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Microsoft OEM VP on tablets: wait and see, could flop like netbooks

Giving Android the green light:

In addition, for the time being, Microsoft will not offer new Windows versions to support non-Intel architectures that are targeting tablet PC development, noted Guggenheimer.

The formation of a market segment for a new product category necessitates the existence of a supporting ecosystem made up of a complete industry supply chain, Guggenheimer emphasized. He cited the netbook market as an example; units were selling well initially and people believed that the market was going to be established as a new segment, but recently market growth has slowed down considerably, Guggenheimer pointed out.

via Whether tablet PCs can become market segment is still uncertain, says Microsoft VP.

I remember when Microsoft used to be paranoid.

  • kevin

    Seems to me that Microsoft thought netbooks were going to be a solid segment; didn't they work to make Windows 7 work well on Atom-based netbooks?

    Apple, on the other hand, has consistently said it wasn't a market worth entering. And has MS not yet made a link between slowing netbook market growth and the iPad? Apple's view is being validated now that there is a product that clearly exposes the netbook's weakness.

    • http://www.asymco.com asymco

      Microsoft did try to make Windows 7 work with netbooks because Vista didn't and they could not keep selling XP. Microsoft however never liked netbooks. At a certain device price point the cost of the software license becomes the largest part of the bill of materials. Think about the BOM of a (retail priced) $200 netbook. It would probably cost less $100 in parts. Now the *software* part itself could cost as much as $40. If the OEM takes that out and puts in Android, he gets to create a far higher gross margin.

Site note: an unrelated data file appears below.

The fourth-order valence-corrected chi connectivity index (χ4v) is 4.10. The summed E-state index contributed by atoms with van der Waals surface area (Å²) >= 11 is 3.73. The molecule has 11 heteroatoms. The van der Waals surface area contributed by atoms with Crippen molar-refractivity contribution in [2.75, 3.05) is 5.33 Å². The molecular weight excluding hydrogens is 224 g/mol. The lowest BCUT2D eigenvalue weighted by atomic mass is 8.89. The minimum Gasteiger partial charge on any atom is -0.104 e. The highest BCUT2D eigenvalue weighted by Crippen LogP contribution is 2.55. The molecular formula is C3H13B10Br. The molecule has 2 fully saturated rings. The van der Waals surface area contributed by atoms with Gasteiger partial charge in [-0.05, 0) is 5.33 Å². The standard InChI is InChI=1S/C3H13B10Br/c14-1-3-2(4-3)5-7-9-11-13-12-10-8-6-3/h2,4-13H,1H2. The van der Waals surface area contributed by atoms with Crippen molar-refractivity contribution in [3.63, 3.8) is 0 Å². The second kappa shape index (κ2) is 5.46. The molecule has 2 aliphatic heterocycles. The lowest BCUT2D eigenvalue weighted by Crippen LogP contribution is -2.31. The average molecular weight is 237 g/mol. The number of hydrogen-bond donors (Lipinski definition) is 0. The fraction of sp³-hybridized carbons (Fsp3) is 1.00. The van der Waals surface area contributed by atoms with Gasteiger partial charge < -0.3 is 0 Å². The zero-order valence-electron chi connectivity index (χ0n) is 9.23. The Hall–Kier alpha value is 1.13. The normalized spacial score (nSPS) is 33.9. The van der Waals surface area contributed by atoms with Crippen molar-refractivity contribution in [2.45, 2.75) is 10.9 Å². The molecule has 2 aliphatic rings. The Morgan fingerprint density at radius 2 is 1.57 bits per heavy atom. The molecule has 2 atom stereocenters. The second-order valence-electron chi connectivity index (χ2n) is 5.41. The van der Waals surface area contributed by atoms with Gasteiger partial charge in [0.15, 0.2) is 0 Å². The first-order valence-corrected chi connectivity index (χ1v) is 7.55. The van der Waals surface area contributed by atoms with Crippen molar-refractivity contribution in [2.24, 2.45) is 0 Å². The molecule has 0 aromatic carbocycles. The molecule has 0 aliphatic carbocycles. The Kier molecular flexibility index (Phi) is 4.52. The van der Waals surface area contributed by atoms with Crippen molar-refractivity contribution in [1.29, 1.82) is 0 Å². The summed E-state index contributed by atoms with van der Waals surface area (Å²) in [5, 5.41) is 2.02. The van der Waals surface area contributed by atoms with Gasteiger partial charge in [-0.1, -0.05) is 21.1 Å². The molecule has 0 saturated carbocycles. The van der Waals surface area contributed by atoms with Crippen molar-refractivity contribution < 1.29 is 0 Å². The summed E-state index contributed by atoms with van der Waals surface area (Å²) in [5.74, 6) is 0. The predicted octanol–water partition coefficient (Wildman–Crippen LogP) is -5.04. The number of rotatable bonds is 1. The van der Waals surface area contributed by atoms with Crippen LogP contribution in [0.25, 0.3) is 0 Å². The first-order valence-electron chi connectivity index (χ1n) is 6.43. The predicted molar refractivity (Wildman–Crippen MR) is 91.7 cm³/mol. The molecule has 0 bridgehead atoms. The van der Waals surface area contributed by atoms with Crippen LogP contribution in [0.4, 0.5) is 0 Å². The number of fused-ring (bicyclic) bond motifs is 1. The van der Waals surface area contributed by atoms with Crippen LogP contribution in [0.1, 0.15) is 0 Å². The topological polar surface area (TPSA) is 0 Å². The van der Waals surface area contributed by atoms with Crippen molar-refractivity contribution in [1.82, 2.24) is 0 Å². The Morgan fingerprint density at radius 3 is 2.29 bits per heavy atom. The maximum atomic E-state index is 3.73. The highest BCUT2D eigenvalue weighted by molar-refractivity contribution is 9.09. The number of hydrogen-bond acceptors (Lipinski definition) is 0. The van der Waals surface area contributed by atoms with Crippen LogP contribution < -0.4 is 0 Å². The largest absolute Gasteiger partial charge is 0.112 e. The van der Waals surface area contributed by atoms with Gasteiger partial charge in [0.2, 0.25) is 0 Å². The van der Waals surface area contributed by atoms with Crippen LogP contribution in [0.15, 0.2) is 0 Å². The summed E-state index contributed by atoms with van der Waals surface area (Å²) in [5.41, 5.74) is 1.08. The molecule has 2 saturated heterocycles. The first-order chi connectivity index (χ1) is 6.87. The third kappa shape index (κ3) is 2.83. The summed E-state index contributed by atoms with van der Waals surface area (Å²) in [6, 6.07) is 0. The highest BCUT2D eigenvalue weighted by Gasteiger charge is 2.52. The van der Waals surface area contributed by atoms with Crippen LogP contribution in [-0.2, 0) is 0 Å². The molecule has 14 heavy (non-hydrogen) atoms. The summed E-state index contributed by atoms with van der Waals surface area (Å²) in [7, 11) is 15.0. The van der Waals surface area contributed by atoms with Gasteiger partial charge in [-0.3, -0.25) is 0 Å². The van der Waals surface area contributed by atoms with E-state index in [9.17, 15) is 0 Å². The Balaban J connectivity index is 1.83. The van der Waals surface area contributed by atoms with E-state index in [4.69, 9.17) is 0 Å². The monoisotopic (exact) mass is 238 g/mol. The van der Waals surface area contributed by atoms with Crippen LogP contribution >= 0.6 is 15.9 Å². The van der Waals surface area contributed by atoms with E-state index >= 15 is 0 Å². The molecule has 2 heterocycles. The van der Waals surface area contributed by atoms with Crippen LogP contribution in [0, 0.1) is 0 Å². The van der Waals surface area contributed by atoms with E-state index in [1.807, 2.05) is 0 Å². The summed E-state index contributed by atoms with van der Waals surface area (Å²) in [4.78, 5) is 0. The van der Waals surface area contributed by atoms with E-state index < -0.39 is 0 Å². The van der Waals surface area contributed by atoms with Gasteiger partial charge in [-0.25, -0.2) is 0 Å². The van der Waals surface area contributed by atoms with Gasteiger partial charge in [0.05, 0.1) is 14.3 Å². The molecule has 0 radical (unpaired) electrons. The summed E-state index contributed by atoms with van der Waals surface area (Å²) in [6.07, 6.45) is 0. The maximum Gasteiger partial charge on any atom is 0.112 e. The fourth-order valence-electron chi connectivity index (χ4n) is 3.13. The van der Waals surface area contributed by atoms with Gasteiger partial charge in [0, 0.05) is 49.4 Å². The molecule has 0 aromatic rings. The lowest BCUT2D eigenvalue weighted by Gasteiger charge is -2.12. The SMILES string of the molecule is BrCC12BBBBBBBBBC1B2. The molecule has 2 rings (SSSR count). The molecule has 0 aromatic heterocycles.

This is why at such low prices, Windows franchise becomes very difficult to maintain. It's in Microsoft's interest to keep device ASPs "reasonable".

      The impact of iPad on netbooks has been cited by Morgan Stanley but it's not yet a consensus opinion.

      • kevin

        Agree, but what I was saying was that MS could've ignored or criticized netbooks (like Apple), and dared those mfrs to succeed with Linux. MS could've made it unprofitable to use (or blocked the licensed use of) Windows XP/Vista/7 on netbooks. But I believe Microsoft chose the other path because they thought that netbooks might succeed against Apple.

        As for the original point, the real reason "Microsoft will not offer new Windows versions to support non-Intel architectures that are targeting tablet PC development" is simply because Windows isn't able to do so today, and Microsoft won't and can't get it done anytime soon.

        Anyway, I think you're doing a good job with your blog. You've highlighted some interesting stuff and added to it with insightful comments.